Accenture cuts its CO2 emissions per employee by 36% over 5 years, partly due to flying less

The large global consultancy firm, Accenture, has released figures in its corporate citizenship report showing it has cut its carbon emissions per employee by 36% compared to its emissions in 2007. It says this has largely been achieved by increased use of video conferencing rather than flying, and also green procurement standards. Accenture says its CO2 emissions per person have now fallen from 4.0 metric tons to 2.6 metric tons per year, and over 80% is from flying + use of electricity. They champion “sustainable growth” [oxymoron] by using virtual collaboration technologies and exploring alternative travel arrangements. The company’s total carbon emissions have risen by 26% between 2009 and 2013, as the company grew. The proportion of total CO2 emissions from flying is around 51% and has been that level (51% – 56%) since 2009. The carbon savings by Accenture mirror the savings achieved by companies working with the WWF-UK “One in Five” campaign which encourages a number of large UK firms to cut their flying by 20% over 5 years. Many far surpassed this target.



Accenture press release at Accenture Releases 2012–2013 Corporate Citizenship Report 

Report at  2012–2013 Corporate Citizenship Report, “Our Communities, Our Commitments

This report says, on air travel:

“To make our work less travel intensive, we have made significant investments in virtual collaboration technology, focused on staffing locally where possible and developed and leveraged our Global Delivery Network. These actions have helped our employees work effectively with a reduced need for travel, and they generated reductions in per employee carbon emissions from air travel during fiscal 2013 by more than 5%, compared to fiscal 2012.

“We recognize that the need to travel by air for client work is often difficult to forecast, which may lead to year-over-year fluctuations in our total carbon emissions performance. Therefore, we will continue to pursue our current target of achieving a 35% reduction in per employee emissions by the end of fiscal 2015. We remain focused on growing our business in an environmentally responsible way, by coordinating efforts closely with our global network of employees, clients and suppliers.”

Chart showing the total carbon emissions for Accenture worldwide at

accenture carbon

This shows that between 2009 and 2013, the total number of employees rose from 177,000 to 275,000 (55% increase) and the the total carbon emissions rose from 541,552  to 683,751 tonnes (26% increase).

In 2013 the proportion of total carbon emissions from flying was 51%.  It was 51% in 2009; 54% in 2010; 56% in 2011; and 53% in 2012.


Accenture slashes emissions by more than a third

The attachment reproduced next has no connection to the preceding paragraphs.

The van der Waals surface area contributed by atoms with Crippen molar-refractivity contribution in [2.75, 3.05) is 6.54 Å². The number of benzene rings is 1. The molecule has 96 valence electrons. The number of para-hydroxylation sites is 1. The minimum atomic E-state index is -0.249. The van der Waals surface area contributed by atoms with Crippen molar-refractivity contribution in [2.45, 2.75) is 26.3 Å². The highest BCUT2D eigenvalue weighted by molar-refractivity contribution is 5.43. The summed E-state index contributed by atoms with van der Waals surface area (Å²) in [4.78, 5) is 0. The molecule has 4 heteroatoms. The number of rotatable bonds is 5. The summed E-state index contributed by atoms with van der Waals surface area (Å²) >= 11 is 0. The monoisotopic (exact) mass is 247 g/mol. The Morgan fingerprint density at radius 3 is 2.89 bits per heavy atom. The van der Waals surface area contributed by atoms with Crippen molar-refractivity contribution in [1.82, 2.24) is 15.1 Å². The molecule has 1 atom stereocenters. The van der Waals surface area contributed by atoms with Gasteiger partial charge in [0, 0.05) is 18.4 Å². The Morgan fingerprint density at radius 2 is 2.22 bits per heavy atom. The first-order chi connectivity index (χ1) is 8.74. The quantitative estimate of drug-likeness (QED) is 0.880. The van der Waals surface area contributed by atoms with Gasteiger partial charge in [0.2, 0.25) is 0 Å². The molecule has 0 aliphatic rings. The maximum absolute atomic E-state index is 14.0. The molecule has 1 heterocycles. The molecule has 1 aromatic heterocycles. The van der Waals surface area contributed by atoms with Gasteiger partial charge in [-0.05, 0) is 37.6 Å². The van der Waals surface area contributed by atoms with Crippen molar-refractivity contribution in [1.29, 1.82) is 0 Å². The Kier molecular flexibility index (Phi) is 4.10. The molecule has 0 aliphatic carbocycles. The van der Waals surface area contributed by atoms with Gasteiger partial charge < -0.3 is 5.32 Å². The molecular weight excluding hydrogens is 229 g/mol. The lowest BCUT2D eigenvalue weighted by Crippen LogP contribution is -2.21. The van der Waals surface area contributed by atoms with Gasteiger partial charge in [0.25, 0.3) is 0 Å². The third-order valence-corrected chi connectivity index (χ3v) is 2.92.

Consultancy giant publishes latest announce corporate citizenship report confirming emissions per employee have fallen 36 per cent since 2007

By BusinessGreen staff

1 Apr 2014

Global consultancy giant Accenture has revealed that it has slashed its carbon emissions per employee by 36% against its 2007 baseline, primarily through increased use of video conferencing and green procurement standards.

The company yesterday published its annual Corporate Citizenship Report, confirming that emissions per person have now fallen from 4.0 metric tons to 2.6 metric tons of CO2.

“More than 80% of our environmental footprint consists of carbon emissions our people generate from air travel to see clients and from the use of electricity,” the report stated. “We have been steadfast in addressing both… Our people continually champion sustainable growth by using virtual collaboration technologies, exploring alternative travel arrangements and encouraging our suppliers’ sustainability efforts.”

Most notably, the company said that it in an average year Accenture’s employees log 43 million minutes of video conferencing.

The company also revealed that it is increasing pressure on its supplier base to meet environmental best practices, with 99% of the Requests for Proposals issued by Accenture Procurement department including environmental questionnaires in fiscal 2013.

“This report marks the next chapter in our long-standing commitment to fueling sustainable economic growth,” said Adrian Lajtha, Accenture’s chief leadership officer. “Our focus on corporate citizenship remains a cornerstone of our character and our business purpose, and our success is, more than ever, a product of the passion and dedication of our people around the world.”





WWF-UK has had a programme to help companies cut their carbon emissions from flying for several years.  (It is now managed by Global Action Plan).

Join the One in Five Challenge

Helping companies fly less – good for business, good for the planet